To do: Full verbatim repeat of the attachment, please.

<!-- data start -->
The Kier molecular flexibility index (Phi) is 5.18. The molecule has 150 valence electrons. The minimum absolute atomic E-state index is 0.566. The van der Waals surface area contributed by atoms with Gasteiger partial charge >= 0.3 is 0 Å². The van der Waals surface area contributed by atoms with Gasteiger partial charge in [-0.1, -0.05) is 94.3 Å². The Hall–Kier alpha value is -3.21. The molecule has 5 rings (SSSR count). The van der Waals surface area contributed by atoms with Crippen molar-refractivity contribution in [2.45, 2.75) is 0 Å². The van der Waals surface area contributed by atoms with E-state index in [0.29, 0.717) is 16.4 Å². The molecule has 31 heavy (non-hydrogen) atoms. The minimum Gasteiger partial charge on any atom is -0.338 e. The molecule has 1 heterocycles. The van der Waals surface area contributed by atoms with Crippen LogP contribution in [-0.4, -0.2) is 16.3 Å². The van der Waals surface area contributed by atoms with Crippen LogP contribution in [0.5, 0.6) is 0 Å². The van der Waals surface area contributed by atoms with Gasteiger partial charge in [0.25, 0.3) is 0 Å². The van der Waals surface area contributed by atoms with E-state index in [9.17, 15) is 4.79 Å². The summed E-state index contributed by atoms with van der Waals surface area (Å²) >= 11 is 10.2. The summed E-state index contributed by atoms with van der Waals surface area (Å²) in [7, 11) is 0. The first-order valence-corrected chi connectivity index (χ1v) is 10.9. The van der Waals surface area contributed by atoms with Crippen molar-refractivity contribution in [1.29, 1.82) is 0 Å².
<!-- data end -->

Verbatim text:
The Kier molecular flexibility index (Phi) is 5.18. The molecule has 150 valence electrons. The minimum absolute atomic E-state index is 0.566. The van der Waals surface area contributed by atoms with Gasteiger partial charge >= 0.3 is 0 Å². The van der Waals surface area contributed by atoms with Gasteiger partial charge in [-0.1, -0.05) is 94.3 Å². The Hall–Kier alpha value is -3.21. The molecule has 5 rings (SSSR count). The van der Waals surface area contributed by atoms with Crippen molar-refractivity contribution in [2.45, 2.75) is 0 Å². The van der Waals surface area contributed by atoms with E-state index in [0.29, 0.717) is 16.4 Å². The molecule has 31 heavy (non-hydrogen) atoms. The minimum Gasteiger partial charge on any atom is -0.338 e. The molecule has 1 heterocycles. The van der Waals surface area contributed by atoms with Crippen LogP contribution in [-0.4, -0.2) is 16.3 Å². The van der Waals surface area contributed by atoms with Crippen LogP contribution in [0.5, 0.6) is 0 Å². The van der Waals surface area contributed by atoms with Gasteiger partial charge in [0.25, 0.3) is 0 Å². The van der Waals surface area contributed by atoms with E-state index in [9.17, 15) is 4.79 Å². The summed E-state index contributed by atoms with van der Waals surface area (Å²) >= 11 is 10.2. The summed E-state index contributed by atoms with van der Waals surface area (Å²) in [7, 11) is 0. The first-order valence-corrected chi connectivity index (χ1v) is 10.9. The van der Waals surface area contributed by atoms with Crippen molar-refractivity contribution in [1.29, 1.82) is 0 Å².